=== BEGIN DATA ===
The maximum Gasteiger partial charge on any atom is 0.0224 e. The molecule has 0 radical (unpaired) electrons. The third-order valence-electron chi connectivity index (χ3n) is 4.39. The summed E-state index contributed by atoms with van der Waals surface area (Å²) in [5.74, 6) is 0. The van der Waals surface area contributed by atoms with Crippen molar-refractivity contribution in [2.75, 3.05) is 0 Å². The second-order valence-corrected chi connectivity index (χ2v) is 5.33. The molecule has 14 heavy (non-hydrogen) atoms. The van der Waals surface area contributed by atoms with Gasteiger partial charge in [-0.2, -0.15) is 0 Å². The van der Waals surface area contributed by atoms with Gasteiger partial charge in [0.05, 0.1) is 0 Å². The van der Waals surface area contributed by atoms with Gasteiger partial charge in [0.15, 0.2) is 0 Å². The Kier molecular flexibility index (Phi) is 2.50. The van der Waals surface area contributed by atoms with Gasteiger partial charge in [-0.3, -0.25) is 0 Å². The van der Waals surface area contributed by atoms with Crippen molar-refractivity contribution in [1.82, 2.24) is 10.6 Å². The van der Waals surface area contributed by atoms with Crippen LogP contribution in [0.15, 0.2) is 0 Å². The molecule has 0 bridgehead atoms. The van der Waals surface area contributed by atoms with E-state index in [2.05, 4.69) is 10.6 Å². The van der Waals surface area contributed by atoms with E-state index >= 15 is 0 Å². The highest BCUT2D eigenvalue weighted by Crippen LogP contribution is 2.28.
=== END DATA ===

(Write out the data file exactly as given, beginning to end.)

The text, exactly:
The maximum Gasteiger partial charge on any atom is 0.0224 e. The molecule has 0 radical (unpaired) electrons. The third-order valence-electron chi connectivity index (χ3n) is 4.39. The summed E-state index contributed by atoms with van der Waals surface area (Å²) in [5.74, 6) is 0. The van der Waals surface area contributed by atoms with Crippen molar-refractivity contribution in [2.75, 3.05) is 0 Å². The second-order valence-corrected chi connectivity index (χ2v) is 5.33. The molecule has 14 heavy (non-hydrogen) atoms. The van der Waals surface area contributed by atoms with Gasteiger partial charge in [-0.2, -0.15) is 0 Å². The van der Waals surface area contributed by atoms with Gasteiger partial charge in [0.05, 0.1) is 0 Å². The van der Waals surface area contributed by atoms with Gasteiger partial charge in [0.15, 0.2) is 0 Å². The Kier molecular flexibility index (Phi) is 2.50. The van der Waals surface area contributed by atoms with Gasteiger partial charge in [-0.3, -0.25) is 0 Å². The van der Waals surface area contributed by atoms with Crippen molar-refractivity contribution in [1.82, 2.24) is 10.6 Å². The van der Waals surface area contributed by atoms with Crippen LogP contribution in [0.15, 0.2) is 0 Å². The molecule has 0 bridgehead atoms. The van der Waals surface area contributed by atoms with E-state index in [2.05, 4.69) is 10.6 Å². The van der Waals surface area contributed by atoms with E-state index >= 15 is 0 Å². The highest BCUT2D eigenvalue weighted by Crippen LogP contribution is 2.28.